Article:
From 1996 through 1998, PIN-309 reported  an average of 402 live pests Start Printed Page 27484per year associated with SWPM were intercepted at U.S. ports of entry; of these, 156, or 39 percent, were from China. Starting at the end of 1998, APHIS began requiring that SWPM from China be heat treated, fumigated, or pressure treated. This caused a marked decline in pest interceptions associated with SWPM from China, but interceptions from other countries have increased. For 2000-2001, an average of 355 pests per year associated with SWPM were intercepted at U.S. ports of entry; of these, 24, or 7 percent, were from China.
If we subtract the China data from the PIN-309 reports, there was an average of 246 interceptions associated with SWPM from the rest of the world (ROW) each year from 1996-1998; this has risen to an average of 331 for each year from 2000-2001. APHIS believes that the increase in pest interceptions associated with ROW shipments is due to a real increase in pests associated with them, probably due to increased volume of trade that required increased sources of SWPM, causing shippers to use SWPM of lesser quality that is more likely to have pests associated with it. In discussions with APHIS, other countries have also indicated concern that increased trade has lead to use of riskier SWPM, and have endorsed the IPPC Guidelines as a means to address this phenomenon.Start Printed Page 27485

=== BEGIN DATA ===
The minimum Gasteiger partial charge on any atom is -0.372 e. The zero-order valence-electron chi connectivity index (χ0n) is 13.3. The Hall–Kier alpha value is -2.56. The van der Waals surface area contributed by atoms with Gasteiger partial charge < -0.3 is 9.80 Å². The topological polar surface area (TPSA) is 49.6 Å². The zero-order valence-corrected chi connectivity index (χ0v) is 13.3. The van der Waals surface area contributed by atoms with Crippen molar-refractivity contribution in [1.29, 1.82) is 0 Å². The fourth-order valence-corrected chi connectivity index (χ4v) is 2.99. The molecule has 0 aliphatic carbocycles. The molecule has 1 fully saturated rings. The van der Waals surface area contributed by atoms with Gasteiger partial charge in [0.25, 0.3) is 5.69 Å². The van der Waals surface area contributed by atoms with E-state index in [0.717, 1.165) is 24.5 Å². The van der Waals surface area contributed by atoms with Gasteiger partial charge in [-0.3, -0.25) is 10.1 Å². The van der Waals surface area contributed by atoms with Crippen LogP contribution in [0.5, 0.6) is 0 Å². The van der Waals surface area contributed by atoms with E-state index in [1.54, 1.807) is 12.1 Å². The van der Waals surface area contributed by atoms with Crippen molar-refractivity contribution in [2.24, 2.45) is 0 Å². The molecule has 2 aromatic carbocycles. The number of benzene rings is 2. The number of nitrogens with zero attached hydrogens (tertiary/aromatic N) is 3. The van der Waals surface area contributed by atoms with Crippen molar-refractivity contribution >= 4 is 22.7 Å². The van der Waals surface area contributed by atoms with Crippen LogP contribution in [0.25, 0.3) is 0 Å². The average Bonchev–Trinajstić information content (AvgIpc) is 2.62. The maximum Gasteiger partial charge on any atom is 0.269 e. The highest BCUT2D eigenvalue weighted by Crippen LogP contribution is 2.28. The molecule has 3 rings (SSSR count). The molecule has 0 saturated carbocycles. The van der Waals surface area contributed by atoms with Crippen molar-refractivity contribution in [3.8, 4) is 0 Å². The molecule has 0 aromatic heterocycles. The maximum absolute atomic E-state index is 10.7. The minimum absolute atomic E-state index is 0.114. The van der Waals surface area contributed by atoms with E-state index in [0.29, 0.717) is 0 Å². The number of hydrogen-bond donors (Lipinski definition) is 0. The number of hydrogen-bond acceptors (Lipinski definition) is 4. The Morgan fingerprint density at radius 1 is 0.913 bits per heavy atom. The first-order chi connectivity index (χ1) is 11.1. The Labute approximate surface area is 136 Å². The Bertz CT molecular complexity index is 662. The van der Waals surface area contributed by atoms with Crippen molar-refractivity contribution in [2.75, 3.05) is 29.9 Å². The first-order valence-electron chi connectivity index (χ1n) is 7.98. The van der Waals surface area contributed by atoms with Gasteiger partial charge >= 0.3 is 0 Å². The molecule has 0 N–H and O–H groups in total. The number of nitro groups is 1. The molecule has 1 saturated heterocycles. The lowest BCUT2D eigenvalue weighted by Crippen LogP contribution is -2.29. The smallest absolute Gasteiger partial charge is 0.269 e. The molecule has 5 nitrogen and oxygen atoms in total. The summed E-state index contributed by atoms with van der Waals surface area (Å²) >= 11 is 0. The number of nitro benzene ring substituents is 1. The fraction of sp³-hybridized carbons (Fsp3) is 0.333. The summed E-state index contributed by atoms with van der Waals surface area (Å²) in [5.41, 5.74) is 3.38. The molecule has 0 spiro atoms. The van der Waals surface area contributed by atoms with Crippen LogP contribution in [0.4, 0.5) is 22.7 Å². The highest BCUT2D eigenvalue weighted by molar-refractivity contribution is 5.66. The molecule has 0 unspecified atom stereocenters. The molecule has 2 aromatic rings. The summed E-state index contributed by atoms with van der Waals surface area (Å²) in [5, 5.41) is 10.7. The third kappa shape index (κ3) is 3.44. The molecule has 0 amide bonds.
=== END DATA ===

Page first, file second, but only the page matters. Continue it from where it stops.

The types of pests intercepted include many that could cause significant damage if established. They included Coleoptera: Scolytidae (bark beetles); Hemiptera: Heteroptera, Coleoptera: Buprestidae, and Cerambycidae, (wood borers). Some pests had already moved beyond ports of entry when found; Hylurgops palliatus, a Palearctic bark beetle, was found beyond the port in Erie, PA, in May and June 2001, and Hylurgus ligniperda Fabricus, a red haired pine bark beetle, was found on a Christmas tree plantation in Rochester, NY, in November 2000. These two bark beetles were likely introduced into the United States with SWPM from Europe.